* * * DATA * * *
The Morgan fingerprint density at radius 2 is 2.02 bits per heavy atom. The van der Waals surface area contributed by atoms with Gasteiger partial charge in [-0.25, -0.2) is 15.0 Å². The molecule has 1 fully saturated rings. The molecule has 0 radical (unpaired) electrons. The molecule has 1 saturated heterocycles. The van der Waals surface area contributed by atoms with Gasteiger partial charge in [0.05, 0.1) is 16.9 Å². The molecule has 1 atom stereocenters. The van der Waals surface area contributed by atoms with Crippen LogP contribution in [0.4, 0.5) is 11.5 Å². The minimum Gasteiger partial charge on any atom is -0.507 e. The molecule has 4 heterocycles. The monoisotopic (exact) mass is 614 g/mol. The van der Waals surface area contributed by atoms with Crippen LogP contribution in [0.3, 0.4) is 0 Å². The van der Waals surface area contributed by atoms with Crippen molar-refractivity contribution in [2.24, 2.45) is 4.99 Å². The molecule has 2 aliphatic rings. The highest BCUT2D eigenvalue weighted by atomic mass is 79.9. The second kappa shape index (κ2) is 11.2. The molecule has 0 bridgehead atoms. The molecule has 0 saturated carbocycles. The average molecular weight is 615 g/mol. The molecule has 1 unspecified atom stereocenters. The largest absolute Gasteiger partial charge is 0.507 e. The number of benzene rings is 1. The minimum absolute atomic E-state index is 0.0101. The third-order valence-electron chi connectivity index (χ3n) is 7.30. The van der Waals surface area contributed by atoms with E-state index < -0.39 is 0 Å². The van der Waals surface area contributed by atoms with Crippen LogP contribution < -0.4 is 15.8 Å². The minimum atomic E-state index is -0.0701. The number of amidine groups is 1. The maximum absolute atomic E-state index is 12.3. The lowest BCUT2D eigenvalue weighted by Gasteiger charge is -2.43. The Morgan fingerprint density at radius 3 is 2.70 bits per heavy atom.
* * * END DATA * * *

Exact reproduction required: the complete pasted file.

The Morgan fingerprint density at radius 2 is 2.02 bits per heavy atom. The van der Waals surface area contributed by atoms with Gasteiger partial charge in [-0.25, -0.2) is 15.0 Å². The molecule has 1 fully saturated rings. The molecule has 0 radical (unpaired) electrons. The molecule has 1 saturated heterocycles. The van der Waals surface area contributed by atoms with Gasteiger partial charge in [0.05, 0.1) is 16.9 Å². The molecule has 1 atom stereocenters. The van der Waals surface area contributed by atoms with Crippen LogP contribution in [0.4, 0.5) is 11.5 Å². The minimum Gasteiger partial charge on any atom is -0.507 e. The molecule has 4 heterocycles. The monoisotopic (exact) mass is 614 g/mol. The van der Waals surface area contributed by atoms with Crippen LogP contribution in [0.3, 0.4) is 0 Å². The van der Waals surface area contributed by atoms with Crippen molar-refractivity contribution in [2.24, 2.45) is 4.99 Å². The molecule has 2 aliphatic rings. The highest BCUT2D eigenvalue weighted by atomic mass is 79.9. The second kappa shape index (κ2) is 11.2. The molecule has 0 bridgehead atoms. The molecule has 0 saturated carbocycles. The average molecular weight is 615 g/mol. The molecule has 1 unspecified atom stereocenters. The largest absolute Gasteiger partial charge is 0.507 e. The number of benzene rings is 1. The minimum absolute atomic E-state index is 0.0101. The third-order valence-electron chi connectivity index (χ3n) is 7.30. The van der Waals surface area contributed by atoms with E-state index < -0.39 is 0 Å². The van der Waals surface area contributed by atoms with Crippen LogP contribution < -0.4 is 15.8 Å². The minimum atomic E-state index is -0.0701. The number of amidine groups is 1. The maximum absolute atomic E-state index is 12.3. The lowest BCUT2D eigenvalue weighted by Gasteiger charge is -2.43. The Morgan fingerprint density at radius 3 is 2.70 bits per heavy atom.